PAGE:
So…I cheated. I know, I know. I feel horrible. But it dawned on me that each currently logged-in user should have an explorer.exe process of their very own. I know that there are instances when one explorer.exe process got buggy and another one started, or if an administrator is bored, he might randomly kill his friends’ explorer.exe processes, which would cause issues with my script. But hey, you have bigger issues to worry about than my script if you’re having Windows Explorer issues. Now I just needed to see if the Win32_Process class had what I needed. So I pulled out my handy dandy Windows PowerShell and did the following:

$process = Get-WmiObject Win32_Process | Where-Object {$_.Name -eq "explorer.exe"}
$process | Get-Member
$process.GetOwner() | Get-Member

Why did I go over to the Dark Side and user Windows PowerShell? Well, for starters, Windows PowerShell rocks. But what I really love about Windows PowerShell is its transparency. What I mean by that is that there is this wonderful little gem of a function called Get-Member. It’s basically a shorthand MSDN library. I can look up a class, get its members, and play with it to figure out what it can do for me. It makes coding so much faster, even when I’m coding in VBScript!

Because I couldn’t use the Privileges property from Win32_NetworkLoginProfile, I had to make my own eye-rollingly more complicated function to figure out what the user’s privileges were. I also wrote a function to convert the WMI DateTime strings into a real Date, and then another function to get how long the user had been logged on. With allowing remote computer queries, I wanted to do some error checking on the computer name, so I added an IsPingable test function. Finally, I added the operating system and system uptime fields, and then wrapped it in a pretty HTA bow.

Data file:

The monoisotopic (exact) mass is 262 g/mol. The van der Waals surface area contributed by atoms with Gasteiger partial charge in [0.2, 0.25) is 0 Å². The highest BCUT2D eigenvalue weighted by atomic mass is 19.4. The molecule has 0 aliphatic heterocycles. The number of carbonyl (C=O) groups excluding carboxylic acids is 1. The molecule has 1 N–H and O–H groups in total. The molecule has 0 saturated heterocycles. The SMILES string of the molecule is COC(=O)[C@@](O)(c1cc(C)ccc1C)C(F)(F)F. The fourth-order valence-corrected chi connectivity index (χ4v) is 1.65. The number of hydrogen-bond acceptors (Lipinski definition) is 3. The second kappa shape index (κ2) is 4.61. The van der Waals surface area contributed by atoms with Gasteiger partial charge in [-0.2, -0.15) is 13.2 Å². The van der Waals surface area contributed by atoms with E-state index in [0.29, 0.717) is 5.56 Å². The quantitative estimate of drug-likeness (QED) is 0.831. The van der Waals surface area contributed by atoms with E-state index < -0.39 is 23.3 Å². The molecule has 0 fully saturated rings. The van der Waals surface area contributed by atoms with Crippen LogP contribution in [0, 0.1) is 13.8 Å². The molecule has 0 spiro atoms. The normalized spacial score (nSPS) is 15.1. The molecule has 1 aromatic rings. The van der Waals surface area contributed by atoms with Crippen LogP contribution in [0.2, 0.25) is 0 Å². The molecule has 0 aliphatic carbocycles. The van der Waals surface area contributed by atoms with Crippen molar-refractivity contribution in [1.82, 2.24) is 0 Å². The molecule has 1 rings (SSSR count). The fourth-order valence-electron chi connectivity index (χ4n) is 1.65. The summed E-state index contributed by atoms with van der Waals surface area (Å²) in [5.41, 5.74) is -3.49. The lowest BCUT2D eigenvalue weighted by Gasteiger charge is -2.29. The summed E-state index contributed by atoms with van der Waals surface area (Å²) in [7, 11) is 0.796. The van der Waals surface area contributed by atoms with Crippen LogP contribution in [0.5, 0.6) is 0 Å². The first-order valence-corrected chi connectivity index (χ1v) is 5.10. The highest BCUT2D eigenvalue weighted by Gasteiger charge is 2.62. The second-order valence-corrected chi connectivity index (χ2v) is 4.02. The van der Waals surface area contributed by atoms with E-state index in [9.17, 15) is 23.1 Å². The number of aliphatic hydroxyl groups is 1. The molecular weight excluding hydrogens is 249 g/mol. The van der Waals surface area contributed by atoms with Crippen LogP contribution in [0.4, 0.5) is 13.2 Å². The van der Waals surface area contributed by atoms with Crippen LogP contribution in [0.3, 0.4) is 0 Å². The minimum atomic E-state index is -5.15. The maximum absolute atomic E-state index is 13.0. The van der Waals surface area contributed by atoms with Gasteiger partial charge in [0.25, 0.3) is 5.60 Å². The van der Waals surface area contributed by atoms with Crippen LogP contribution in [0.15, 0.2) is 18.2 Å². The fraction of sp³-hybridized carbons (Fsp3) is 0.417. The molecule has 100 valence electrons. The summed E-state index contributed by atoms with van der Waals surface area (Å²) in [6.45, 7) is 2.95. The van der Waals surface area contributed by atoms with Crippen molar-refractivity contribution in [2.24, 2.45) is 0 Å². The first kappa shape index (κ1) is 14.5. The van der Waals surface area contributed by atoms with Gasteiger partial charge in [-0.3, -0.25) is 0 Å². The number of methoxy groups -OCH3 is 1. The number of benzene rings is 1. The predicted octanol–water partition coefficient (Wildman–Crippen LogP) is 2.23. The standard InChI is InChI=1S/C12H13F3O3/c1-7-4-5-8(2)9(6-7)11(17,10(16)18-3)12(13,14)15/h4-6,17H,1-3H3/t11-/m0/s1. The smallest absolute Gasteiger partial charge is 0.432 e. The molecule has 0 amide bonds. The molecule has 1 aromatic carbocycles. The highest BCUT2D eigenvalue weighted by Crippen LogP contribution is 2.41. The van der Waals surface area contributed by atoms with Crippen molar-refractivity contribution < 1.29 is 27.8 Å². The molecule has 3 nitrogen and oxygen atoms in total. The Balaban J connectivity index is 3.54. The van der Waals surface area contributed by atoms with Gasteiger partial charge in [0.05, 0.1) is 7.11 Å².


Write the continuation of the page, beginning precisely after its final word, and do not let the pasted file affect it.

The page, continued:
Here is the complete script.


<!-- Created by Jeremy Engel -->

<title>System Information</title>
  APPLICATIONNAME="System Information"


body { background-color:#659EC7;font-family:Cambria;font-size:11pt;margin-top:10px;margin-left:20px;margin-right:20px;margin-bottom:10px; }
button { margin:0px 7px 0px 0px; cursor:hand; width:80px }
input .text { background-color:Buttonface; }


<script language="VBScript">

Option Explicit

Dim compName, strDomain, objWMISvc, dtsBoot
Dim userTable : Set userTable = CreateObject("Scripting.Dictionary")

Private Function IsPingable(ByVal strHost)
  IsPingable = False
  Dim objFSO   : Set objFSO = CreateObject("Scripting.FileSystemObject")
  Dim objShell : Set objShell = CreateObject("WScript.Shell")
  Dim pingText : pingText = objShell.ExpandEnvironmentStrings("%TEMP%")&"\pingtest.txt"
  objShell.Run "cmd /c ipconfig /flushdns",0,True
  objShell.Run "cmd /c ping -a -n 1 -4 "&strHost&" > "&pingText,0,True
  Dim strPingText : strPingText = objFSO.OpenTextFile(pingText,1).ReadAll
  If InStr(strPingText,"unreachable") > 0 Then Exit Function
  Dim s : s = InStr(strPingText,"(")+1
  If s > 1 Then
    Dim e : e = InStr(s,strPingText,"%")
    Dim intLoss : intLoss = CInt(Mid(strPingText,s,e-s))
    If intLoss = 0 Then IsPingable = True